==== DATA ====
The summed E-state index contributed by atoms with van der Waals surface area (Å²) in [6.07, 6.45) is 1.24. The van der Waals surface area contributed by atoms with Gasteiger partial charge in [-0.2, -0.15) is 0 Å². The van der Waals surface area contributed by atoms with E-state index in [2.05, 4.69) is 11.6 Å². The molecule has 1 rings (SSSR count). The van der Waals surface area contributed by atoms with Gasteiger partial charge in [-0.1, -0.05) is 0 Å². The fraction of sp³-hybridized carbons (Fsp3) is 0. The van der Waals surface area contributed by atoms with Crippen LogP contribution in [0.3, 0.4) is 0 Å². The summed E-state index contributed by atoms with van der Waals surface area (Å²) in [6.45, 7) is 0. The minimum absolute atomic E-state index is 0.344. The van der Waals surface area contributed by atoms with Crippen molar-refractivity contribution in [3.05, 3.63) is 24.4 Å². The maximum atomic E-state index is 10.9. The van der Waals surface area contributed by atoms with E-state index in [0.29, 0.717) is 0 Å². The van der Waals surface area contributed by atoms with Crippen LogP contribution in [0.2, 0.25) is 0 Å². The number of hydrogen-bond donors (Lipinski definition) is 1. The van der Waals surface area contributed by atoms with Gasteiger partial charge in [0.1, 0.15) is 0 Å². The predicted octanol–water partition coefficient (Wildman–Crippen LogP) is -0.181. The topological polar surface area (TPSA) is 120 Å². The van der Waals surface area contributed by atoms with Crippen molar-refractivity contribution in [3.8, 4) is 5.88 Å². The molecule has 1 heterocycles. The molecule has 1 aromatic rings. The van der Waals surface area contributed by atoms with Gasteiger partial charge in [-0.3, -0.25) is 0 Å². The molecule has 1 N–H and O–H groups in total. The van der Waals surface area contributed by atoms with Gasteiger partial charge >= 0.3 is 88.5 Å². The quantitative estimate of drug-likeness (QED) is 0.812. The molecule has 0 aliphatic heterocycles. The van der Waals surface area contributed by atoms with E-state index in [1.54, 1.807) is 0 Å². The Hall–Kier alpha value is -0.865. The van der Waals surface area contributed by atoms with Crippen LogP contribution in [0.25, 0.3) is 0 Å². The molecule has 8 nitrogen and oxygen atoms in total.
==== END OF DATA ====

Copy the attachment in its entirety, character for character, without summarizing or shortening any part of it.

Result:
The summed E-state index contributed by atoms with van der Waals surface area (Å²) in [6.07, 6.45) is 1.24. The van der Waals surface area contributed by atoms with Gasteiger partial charge in [-0.2, -0.15) is 0 Å². The van der Waals surface area contributed by atoms with E-state index in [2.05, 4.69) is 11.6 Å². The molecule has 1 rings (SSSR count). The van der Waals surface area contributed by atoms with Gasteiger partial charge in [-0.1, -0.05) is 0 Å². The fraction of sp³-hybridized carbons (Fsp3) is 0. The van der Waals surface area contributed by atoms with Crippen LogP contribution in [0.3, 0.4) is 0 Å². The summed E-state index contributed by atoms with van der Waals surface area (Å²) in [6.45, 7) is 0. The minimum absolute atomic E-state index is 0.344. The van der Waals surface area contributed by atoms with Crippen molar-refractivity contribution in [3.05, 3.63) is 24.4 Å². The maximum atomic E-state index is 10.9. The van der Waals surface area contributed by atoms with E-state index in [0.29, 0.717) is 0 Å². The van der Waals surface area contributed by atoms with Crippen LogP contribution in [0.2, 0.25) is 0 Å². The number of hydrogen-bond donors (Lipinski definition) is 1. The van der Waals surface area contributed by atoms with Gasteiger partial charge in [0.1, 0.15) is 0 Å². The predicted octanol–water partition coefficient (Wildman–Crippen LogP) is -0.181. The topological polar surface area (TPSA) is 120 Å². The van der Waals surface area contributed by atoms with Crippen molar-refractivity contribution in [3.8, 4) is 5.88 Å². The molecule has 1 heterocycles. The molecule has 1 aromatic rings. The van der Waals surface area contributed by atoms with Gasteiger partial charge in [-0.3, -0.25) is 0 Å². The molecule has 1 N–H and O–H groups in total. The van der Waals surface area contributed by atoms with Gasteiger partial charge >= 0.3 is 88.5 Å². The quantitative estimate of drug-likeness (QED) is 0.812. The molecule has 0 aliphatic heterocycles. The van der Waals surface area contributed by atoms with E-state index in [1.54, 1.807) is 0 Å². The Hall–Kier alpha value is -0.865. The van der Waals surface area contributed by atoms with Crippen LogP contribution in [0.25, 0.3) is 0 Å². The molecule has 8 nitrogen and oxygen atoms in total.